To commemorate the hundredth anniversary of the death of Ernest Shackleton, the Met Office has produced a video paying tribute to the Polar explorer’s incredible exploits and explaining why the Antarctic remains essential for scientists researching climate change.
Antarctica: the world’s southernmost, driest, highest, windiest, coldest, and least populated continent, twice the size of Australia. The coldest temperature ever recorded, -89.0°C, was recorded here. Even now, visiting and exploring this extreme location is fraught with danger, so imagine how hazardous it was to visit a hundred years ago.
For explorer Ernest Shackleton, who died at South Georgia en-route to Antarctica 100 years ago today (5 January), this icy wilderness was an enduring source of fascination.
“Shackleton was no newcomer to the Antarctic,” says Met Office archivist Catherine Ross. “His first trip there was on the Discovery expedition with Sir Robert Falcon Scott, he then led his own expedition in 1907 when he reached the furthest South any man had reached.
“In 1914 he led another expedition which was seeking to cross the Antarctic from coast to coast via the South Pole. That expedition became more famous because the vessel, the Endurance, became trapped in the ice and was crushed. Shackleton then led an incredible voyage that included travelling 720 miles across the South Antarctic Seas in a lifeboat followed by traversing a frozen mountain range with no climbing equipment or map.”
Shackleton’s bravery – which won him eleventh place in a 2002 BBC poll of the greatest Britons – was driven by a sense of adventure. While many early expeditions to Antarctica were motivated by a desire for national or personal glory, today’s visitors are motivated by something else: scientific understanding. For scientists such as those from the British Antarctic Survey (BAS), based at Halley Research Station, monitoring the region’s climate and ice cover can help with forecasting future trends, including climate change.
Eight hours by plane from Halley Island lies Rothera, on Adelaide Island, which is partly-manned by a detachment of meteorologists from the Met Office. The team provides weather forecasts for aviation and in and out of the base, where temperatures rarely rise much above zero. The Met Office links to Antarctica can be traced right back to Shackleton.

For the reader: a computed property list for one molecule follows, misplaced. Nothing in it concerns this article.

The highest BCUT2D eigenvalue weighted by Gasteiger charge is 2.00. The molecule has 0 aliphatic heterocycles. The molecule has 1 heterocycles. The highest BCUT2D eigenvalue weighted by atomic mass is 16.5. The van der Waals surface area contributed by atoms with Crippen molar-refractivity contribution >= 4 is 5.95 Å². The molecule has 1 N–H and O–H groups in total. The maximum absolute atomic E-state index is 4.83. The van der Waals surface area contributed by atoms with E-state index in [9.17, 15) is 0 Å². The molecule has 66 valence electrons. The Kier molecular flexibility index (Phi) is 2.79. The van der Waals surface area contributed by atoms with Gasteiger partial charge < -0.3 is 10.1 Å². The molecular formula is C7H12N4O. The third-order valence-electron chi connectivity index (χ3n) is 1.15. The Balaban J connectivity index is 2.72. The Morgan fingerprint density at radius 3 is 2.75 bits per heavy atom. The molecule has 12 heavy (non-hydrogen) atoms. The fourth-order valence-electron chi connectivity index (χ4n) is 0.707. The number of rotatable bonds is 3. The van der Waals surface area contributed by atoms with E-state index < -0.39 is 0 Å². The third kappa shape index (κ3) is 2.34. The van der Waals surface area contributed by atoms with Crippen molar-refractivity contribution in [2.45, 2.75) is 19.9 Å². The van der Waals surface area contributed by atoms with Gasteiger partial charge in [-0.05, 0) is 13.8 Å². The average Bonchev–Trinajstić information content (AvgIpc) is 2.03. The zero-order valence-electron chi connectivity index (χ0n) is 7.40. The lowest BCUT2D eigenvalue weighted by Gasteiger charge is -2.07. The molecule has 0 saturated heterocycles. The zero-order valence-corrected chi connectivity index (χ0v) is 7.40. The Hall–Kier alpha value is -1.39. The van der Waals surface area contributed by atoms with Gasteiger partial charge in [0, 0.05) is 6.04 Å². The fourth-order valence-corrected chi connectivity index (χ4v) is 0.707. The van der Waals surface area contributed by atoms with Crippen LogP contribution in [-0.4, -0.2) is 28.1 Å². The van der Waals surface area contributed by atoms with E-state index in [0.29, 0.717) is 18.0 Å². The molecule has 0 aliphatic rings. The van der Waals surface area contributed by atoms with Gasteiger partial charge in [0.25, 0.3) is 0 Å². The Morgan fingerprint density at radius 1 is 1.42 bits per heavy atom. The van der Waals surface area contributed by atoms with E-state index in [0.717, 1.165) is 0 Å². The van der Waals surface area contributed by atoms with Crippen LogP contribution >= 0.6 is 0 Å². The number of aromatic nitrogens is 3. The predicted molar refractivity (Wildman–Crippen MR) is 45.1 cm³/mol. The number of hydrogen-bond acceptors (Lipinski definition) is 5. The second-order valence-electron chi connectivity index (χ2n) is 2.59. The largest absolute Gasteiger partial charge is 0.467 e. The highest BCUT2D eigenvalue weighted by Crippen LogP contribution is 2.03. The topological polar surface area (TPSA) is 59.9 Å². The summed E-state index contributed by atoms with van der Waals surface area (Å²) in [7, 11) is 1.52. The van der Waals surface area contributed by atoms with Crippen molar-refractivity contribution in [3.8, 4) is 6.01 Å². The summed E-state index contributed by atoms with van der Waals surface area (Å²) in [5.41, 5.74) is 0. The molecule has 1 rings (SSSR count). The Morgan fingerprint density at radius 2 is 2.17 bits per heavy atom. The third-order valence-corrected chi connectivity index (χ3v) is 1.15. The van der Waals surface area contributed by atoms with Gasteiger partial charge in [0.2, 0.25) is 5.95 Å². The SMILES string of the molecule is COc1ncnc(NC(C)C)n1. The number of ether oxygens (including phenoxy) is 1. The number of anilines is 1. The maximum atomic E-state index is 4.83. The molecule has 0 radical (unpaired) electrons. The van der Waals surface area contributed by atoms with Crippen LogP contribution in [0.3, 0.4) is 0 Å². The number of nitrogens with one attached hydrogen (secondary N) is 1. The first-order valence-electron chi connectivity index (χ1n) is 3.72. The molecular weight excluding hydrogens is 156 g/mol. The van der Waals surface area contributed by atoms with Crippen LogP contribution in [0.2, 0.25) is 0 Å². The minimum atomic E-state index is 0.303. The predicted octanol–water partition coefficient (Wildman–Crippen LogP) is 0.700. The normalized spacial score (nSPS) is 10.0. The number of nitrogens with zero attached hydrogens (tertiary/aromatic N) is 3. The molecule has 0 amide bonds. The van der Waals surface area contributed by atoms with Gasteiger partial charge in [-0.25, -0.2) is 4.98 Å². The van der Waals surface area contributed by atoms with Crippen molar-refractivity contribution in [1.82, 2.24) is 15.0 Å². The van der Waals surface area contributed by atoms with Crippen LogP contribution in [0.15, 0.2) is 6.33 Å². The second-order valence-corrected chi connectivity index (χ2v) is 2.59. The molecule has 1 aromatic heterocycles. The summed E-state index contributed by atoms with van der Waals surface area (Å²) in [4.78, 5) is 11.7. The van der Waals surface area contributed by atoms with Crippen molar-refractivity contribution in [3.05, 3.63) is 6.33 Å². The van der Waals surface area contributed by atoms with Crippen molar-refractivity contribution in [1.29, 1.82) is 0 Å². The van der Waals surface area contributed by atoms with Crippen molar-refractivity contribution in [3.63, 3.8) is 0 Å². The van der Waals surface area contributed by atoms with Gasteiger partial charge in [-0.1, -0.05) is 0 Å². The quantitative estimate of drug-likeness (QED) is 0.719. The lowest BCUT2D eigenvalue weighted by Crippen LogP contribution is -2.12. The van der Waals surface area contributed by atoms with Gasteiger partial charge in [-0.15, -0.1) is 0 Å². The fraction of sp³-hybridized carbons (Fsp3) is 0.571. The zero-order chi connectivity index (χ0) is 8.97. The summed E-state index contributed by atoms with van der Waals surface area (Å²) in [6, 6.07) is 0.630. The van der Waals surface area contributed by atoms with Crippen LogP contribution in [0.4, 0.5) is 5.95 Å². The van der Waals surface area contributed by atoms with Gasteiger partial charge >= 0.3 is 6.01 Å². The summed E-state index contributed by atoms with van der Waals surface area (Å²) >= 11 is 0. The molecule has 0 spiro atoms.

“The Met Office [then part of the Air Ministry], loaned Shackleton’s expedition a range of meteorological observing instruments,” says Ross, “so barometers, thermometers, and other pieces of equipment to enable them to run a meteorological observing station at sea, and they collected some two thousand sets of observations from the voyage.”
These observations included temperature, sea temperature, pressure, wind direction and force, and hand-written observations on things like the state of the ice. As such, they have proved vital in understanding how climate has changed in the last century.
“The records from Shackleton’s era are so important because they allow us to see whether the changes we are seeing now are unusual, particularly with the sea ice,” says Met Office Climate Scientist Dr Helene Hewitt. “The Endurance was trapped in the sea ice of the Weddell Sea for ten months, and those observations have enabled scientists to see whether sea ice has changed dramatically in the last hundred years or so.”
If all the land-based ice in Antarctica was to melt, it is estimated the Earth’s sea level would rise by 60-70m. Fortunately, that is unlikely in the near future – but all melting has an impact on sea levels. Unlike the Arctic, which is principally sea ice, Antarctica sits on solid rock. This means events like the recent destabilising of Thwaites Glacier could have a major impact on sea levels.
In Shackleton’s era, weather and ice measurements were taken by hand and methodically recorded in logbooks, available within the Met Office digital archives. Now, ice cover is measured using more high-tech methods, including satellite.
Polar exploration and observation have changed massively since Shackleton’s day – but if he were to meet the modern-day scientists now living and working at the bottom of the world, he might well recognise them as kindred spirits.